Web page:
So your bridge traffic will come from a hidden staging yard at one point and out to another hidden staging yard at the other end of your layout. Or if u don't have a hidden staging yard than u use the old hand disappearing act.:D

    Thats what i got to do on my plan is add two hidden staging areas:cool:
  15. Gareth

    Gareth New Member


    I have been using Shipit for about 6 years now and I still don't fully understand some of the concepts. I pick up shipments of transformers from GE in Minneapolis (fictitious industries off the layout) at an interchange track in Moorhead, the load is moved to Fargo, then out on the line to an interchange at West Branch, destined to Hanford Washington (fictitious industries off the layout). Its kinda "load into the layout" and "load out of the layout". The empty heavyweight flat moves in reverse.

    I like Shipit, but it did take a relatively long time to get it to work for my layout. You can't get shipit to work without the balancer program also.

    I have close to 40 box cars "XM" type and the balancer says I need 99 to move the freight. Too much freight can be a problem also.

  16. doctorwayne

    doctorwayne Active Member

    All you need is a siding at either end of your main line. Before an operating session, you can make-up a train in one siding (or both if you've got a place to stage a meet) and sometime during the session, run the train, more or less non-stop, but at least without switching cars in or out of it, right to the siding at the other end. Unless you want to physically set up new trains during an operating session, that's it for the day's bridge traffic. You can have more bridge traffic by adding more sidings at each end. Whether it's one siding at each end of the main or twenty, this is basically a staging yard to staging yard operation, with certain yard tracks dedicated to only the bridge traffic trains.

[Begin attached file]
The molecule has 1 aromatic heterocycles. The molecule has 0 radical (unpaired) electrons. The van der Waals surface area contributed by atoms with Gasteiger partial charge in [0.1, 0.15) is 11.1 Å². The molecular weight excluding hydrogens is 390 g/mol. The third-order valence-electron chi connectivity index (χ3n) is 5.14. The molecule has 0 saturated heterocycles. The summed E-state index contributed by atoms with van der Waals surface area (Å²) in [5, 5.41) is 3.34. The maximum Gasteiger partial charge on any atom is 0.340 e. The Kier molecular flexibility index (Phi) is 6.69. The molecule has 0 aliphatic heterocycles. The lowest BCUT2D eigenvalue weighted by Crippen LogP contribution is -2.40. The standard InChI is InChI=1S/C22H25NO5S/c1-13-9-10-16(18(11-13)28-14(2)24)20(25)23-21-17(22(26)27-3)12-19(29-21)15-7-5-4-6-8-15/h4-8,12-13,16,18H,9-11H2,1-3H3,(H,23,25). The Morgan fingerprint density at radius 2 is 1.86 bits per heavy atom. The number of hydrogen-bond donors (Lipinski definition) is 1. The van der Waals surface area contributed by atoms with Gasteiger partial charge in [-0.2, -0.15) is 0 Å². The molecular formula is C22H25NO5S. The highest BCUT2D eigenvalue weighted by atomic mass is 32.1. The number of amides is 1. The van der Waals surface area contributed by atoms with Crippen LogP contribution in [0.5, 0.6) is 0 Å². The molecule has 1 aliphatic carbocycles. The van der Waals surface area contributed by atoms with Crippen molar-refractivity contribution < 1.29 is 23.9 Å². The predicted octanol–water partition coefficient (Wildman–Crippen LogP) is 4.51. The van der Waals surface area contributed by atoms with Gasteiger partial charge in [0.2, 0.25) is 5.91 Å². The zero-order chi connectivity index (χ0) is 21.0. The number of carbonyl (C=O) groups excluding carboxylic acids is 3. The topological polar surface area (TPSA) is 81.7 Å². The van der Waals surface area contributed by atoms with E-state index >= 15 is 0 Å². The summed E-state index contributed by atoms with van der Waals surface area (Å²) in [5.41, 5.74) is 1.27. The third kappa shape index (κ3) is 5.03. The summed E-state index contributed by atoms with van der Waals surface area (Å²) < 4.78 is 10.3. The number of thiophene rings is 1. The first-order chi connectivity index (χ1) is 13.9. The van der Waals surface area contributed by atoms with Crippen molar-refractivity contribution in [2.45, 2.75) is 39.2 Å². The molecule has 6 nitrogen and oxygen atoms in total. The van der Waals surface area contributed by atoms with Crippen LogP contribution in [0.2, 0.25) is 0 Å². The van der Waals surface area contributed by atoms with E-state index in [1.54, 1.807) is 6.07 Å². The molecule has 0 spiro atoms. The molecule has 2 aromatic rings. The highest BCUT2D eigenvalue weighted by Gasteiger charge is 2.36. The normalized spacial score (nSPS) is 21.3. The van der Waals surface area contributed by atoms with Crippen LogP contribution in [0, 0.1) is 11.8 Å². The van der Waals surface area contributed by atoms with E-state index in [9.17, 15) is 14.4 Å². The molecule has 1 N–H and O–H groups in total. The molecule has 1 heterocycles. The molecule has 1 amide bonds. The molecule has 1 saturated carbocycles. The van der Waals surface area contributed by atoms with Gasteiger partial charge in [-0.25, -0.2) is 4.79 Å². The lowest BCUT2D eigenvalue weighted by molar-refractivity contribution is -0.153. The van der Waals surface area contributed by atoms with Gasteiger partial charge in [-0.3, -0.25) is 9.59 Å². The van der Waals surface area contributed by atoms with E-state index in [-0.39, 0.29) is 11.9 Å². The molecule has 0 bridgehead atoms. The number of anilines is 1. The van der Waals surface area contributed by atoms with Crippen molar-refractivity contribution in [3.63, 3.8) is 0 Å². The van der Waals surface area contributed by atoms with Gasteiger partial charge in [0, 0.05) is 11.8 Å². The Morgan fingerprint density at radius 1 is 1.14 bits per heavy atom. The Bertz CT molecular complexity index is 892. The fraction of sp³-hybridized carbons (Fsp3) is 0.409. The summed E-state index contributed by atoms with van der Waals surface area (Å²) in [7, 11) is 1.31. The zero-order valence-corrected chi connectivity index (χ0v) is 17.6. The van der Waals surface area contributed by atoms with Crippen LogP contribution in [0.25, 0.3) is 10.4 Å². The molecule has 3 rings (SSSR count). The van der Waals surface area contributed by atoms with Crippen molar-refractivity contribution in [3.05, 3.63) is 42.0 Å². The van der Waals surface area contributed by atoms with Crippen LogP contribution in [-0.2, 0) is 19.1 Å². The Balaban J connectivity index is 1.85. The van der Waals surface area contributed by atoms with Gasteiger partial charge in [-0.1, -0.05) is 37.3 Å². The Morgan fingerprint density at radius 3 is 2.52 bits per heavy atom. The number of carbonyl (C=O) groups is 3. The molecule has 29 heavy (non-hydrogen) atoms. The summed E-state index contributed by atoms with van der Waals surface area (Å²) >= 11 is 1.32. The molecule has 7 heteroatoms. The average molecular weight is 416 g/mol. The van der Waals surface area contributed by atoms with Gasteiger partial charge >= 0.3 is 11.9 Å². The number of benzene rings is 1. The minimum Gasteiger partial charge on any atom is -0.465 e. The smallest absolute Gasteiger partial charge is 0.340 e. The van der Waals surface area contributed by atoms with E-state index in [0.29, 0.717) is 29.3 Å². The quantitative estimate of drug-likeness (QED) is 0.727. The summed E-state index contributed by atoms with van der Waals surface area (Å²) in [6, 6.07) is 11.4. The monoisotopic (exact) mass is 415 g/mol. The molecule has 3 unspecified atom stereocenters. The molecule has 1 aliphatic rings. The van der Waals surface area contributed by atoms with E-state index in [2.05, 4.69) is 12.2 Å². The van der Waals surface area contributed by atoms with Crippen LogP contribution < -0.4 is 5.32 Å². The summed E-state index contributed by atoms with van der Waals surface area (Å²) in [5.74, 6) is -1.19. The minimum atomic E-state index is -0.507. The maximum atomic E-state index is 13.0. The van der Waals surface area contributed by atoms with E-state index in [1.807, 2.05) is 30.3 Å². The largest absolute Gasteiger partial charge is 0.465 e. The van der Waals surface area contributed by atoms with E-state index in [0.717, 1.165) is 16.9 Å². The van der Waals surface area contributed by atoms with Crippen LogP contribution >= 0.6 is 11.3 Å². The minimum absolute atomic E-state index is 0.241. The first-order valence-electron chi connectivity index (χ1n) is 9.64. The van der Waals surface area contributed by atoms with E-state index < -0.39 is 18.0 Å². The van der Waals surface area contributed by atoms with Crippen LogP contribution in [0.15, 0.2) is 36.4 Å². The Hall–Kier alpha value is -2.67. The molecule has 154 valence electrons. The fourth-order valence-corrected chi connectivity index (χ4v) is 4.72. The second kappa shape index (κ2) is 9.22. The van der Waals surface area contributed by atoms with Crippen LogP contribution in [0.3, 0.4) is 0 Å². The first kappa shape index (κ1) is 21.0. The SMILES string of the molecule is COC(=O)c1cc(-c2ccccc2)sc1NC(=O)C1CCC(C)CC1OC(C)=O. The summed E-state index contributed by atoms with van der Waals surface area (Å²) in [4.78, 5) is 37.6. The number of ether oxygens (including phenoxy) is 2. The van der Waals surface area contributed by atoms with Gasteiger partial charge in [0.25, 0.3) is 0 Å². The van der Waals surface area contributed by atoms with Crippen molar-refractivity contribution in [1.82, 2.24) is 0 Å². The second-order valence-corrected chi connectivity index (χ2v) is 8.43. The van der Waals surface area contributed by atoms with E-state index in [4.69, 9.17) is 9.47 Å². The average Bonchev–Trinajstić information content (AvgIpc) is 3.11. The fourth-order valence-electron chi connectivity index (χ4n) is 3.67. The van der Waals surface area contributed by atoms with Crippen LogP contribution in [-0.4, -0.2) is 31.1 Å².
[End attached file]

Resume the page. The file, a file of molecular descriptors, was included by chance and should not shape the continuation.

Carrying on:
Motive power can be from the home road or run-through power from a connecting line. If the home road uses some form of cab signalling or ATC, you could create a little extra operation by requiring foreign-road power to pick up a pilot engine.
    Hope this is of some assistance.

  17. Russ Bellinis

    Russ Bellinis Active Member

    Do you live near the area you are modeling? If so, can you look at traffic patterns on the mainline today? It will be a little different than 1980, but probably not much different. In 1980, did the U.P. own the MOPAC? You may need to try to find out how much freight the Rock Island moved over your modeled portion. BNSF may be similar today to what the Santa Fe did in 1980. Finally if you are modeling a busy main line, you might not be able to realistically model all of the traffic. The trick then is to keep things in proportion. If 25% of the traffic is Santa Fe, then 25% of the trains passing through should be Santa Fe. The prototype might have 30 trains run through in a day, but you may only be able to run 10. Taking our hypothetical 25% Santa Fe, 2 or 3 trains should be Santa Fe. You might also check with the appropriate historical societies for the railroads you are modeling to see if they have any information to help you with traffic patterns.